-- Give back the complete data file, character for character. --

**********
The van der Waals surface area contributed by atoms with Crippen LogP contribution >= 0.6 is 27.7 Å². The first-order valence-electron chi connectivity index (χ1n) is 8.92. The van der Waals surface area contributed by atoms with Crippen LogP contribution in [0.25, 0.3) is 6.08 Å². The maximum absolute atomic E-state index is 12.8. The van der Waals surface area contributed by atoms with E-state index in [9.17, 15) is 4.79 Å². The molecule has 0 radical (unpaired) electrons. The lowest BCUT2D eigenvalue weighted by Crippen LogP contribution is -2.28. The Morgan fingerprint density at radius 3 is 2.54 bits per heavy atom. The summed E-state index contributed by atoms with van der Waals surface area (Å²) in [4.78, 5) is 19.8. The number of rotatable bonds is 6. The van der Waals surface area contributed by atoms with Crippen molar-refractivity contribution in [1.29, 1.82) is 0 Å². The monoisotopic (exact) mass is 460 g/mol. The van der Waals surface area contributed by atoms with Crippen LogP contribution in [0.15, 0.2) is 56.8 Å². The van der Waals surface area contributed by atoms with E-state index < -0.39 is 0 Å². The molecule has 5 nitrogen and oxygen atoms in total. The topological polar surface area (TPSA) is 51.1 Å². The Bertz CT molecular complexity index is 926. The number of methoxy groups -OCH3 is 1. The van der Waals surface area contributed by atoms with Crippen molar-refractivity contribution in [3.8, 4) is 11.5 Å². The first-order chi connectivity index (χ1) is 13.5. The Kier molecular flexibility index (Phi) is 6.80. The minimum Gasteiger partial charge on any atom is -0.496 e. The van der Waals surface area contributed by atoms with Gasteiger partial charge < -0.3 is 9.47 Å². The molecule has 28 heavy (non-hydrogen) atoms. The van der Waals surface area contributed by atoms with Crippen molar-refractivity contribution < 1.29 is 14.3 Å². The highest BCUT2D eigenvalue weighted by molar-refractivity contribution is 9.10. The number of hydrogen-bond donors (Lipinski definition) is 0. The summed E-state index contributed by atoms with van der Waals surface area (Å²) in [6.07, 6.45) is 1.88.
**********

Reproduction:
The van der Waals surface area contributed by atoms with Crippen LogP contribution >= 0.6 is 27.7 Å². The first-order valence-electron chi connectivity index (χ1n) is 8.92. The van der Waals surface area contributed by atoms with Crippen LogP contribution in [0.25, 0.3) is 6.08 Å². The maximum absolute atomic E-state index is 12.8. The van der Waals surface area contributed by atoms with E-state index in [9.17, 15) is 4.79 Å². The molecule has 0 radical (unpaired) electrons. The lowest BCUT2D eigenvalue weighted by Crippen LogP contribution is -2.28. The Morgan fingerprint density at radius 3 is 2.54 bits per heavy atom. The summed E-state index contributed by atoms with van der Waals surface area (Å²) in [4.78, 5) is 19.8. The number of rotatable bonds is 6. The van der Waals surface area contributed by atoms with Crippen molar-refractivity contribution in [1.29, 1.82) is 0 Å². The monoisotopic (exact) mass is 460 g/mol. The van der Waals surface area contributed by atoms with Crippen LogP contribution in [0.15, 0.2) is 56.8 Å². The van der Waals surface area contributed by atoms with E-state index < -0.39 is 0 Å². The molecule has 5 nitrogen and oxygen atoms in total. The topological polar surface area (TPSA) is 51.1 Å². The Bertz CT molecular complexity index is 926. The number of methoxy groups -OCH3 is 1. The van der Waals surface area contributed by atoms with Crippen molar-refractivity contribution in [3.8, 4) is 11.5 Å². The first-order chi connectivity index (χ1) is 13.5. The Kier molecular flexibility index (Phi) is 6.80. The minimum Gasteiger partial charge on any atom is -0.496 e. The van der Waals surface area contributed by atoms with Gasteiger partial charge < -0.3 is 9.47 Å². The molecule has 28 heavy (non-hydrogen) atoms. The van der Waals surface area contributed by atoms with Crippen molar-refractivity contribution < 1.29 is 14.3 Å². The highest BCUT2D eigenvalue weighted by molar-refractivity contribution is 9.10. The number of hydrogen-bond donors (Lipinski definition) is 0. The summed E-state index contributed by atoms with van der Waals surface area (Å²) in [6.07, 6.45) is 1.88.